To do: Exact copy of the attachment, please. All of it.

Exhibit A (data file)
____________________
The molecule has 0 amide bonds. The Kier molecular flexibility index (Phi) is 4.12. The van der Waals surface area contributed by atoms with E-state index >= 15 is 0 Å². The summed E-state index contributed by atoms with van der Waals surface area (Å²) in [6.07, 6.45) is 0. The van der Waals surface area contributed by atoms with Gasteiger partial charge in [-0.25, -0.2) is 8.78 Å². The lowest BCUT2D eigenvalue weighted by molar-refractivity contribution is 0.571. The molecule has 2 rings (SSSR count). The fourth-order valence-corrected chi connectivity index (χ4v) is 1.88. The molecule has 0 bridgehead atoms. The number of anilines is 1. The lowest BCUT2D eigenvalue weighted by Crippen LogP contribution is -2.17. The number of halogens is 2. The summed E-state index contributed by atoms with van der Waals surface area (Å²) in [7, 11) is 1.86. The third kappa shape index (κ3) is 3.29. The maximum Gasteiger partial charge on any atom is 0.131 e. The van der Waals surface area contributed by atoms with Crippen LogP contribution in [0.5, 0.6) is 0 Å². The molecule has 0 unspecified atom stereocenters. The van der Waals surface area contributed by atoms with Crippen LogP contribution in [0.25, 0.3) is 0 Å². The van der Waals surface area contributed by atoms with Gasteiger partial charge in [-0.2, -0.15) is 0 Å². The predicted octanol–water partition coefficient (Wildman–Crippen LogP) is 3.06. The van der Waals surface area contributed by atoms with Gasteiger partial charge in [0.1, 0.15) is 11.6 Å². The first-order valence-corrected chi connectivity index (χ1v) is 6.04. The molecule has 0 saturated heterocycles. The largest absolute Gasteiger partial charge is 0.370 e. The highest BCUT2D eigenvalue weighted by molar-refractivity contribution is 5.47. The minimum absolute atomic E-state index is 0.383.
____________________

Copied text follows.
The molecule has 0 amide bonds. The Kier molecular flexibility index (Phi) is 4.12. The van der Waals surface area contributed by atoms with E-state index >= 15 is 0 Å². The summed E-state index contributed by atoms with van der Waals surface area (Å²) in [6.07, 6.45) is 0. The van der Waals surface area contributed by atoms with Gasteiger partial charge in [-0.25, -0.2) is 8.78 Å². The lowest BCUT2D eigenvalue weighted by molar-refractivity contribution is 0.571. The molecule has 2 rings (SSSR count). The fourth-order valence-corrected chi connectivity index (χ4v) is 1.88. The molecule has 0 bridgehead atoms. The number of anilines is 1. The lowest BCUT2D eigenvalue weighted by Crippen LogP contribution is -2.17. The number of halogens is 2. The summed E-state index contributed by atoms with van der Waals surface area (Å²) in [7, 11) is 1.86. The third kappa shape index (κ3) is 3.29. The maximum Gasteiger partial charge on any atom is 0.131 e. The van der Waals surface area contributed by atoms with Crippen LogP contribution in [0.5, 0.6) is 0 Å². The molecule has 0 unspecified atom stereocenters. The van der Waals surface area contributed by atoms with Crippen LogP contribution in [0.25, 0.3) is 0 Å². The van der Waals surface area contributed by atoms with Gasteiger partial charge in [-0.2, -0.15) is 0 Å². The predicted octanol–water partition coefficient (Wildman–Crippen LogP) is 3.06. The van der Waals surface area contributed by atoms with Gasteiger partial charge in [0.1, 0.15) is 11.6 Å². The first-order valence-corrected chi connectivity index (χ1v) is 6.04. The molecule has 0 saturated heterocycles. The largest absolute Gasteiger partial charge is 0.370 e. The highest BCUT2D eigenvalue weighted by molar-refractivity contribution is 5.47. The minimum absolute atomic E-state index is 0.383.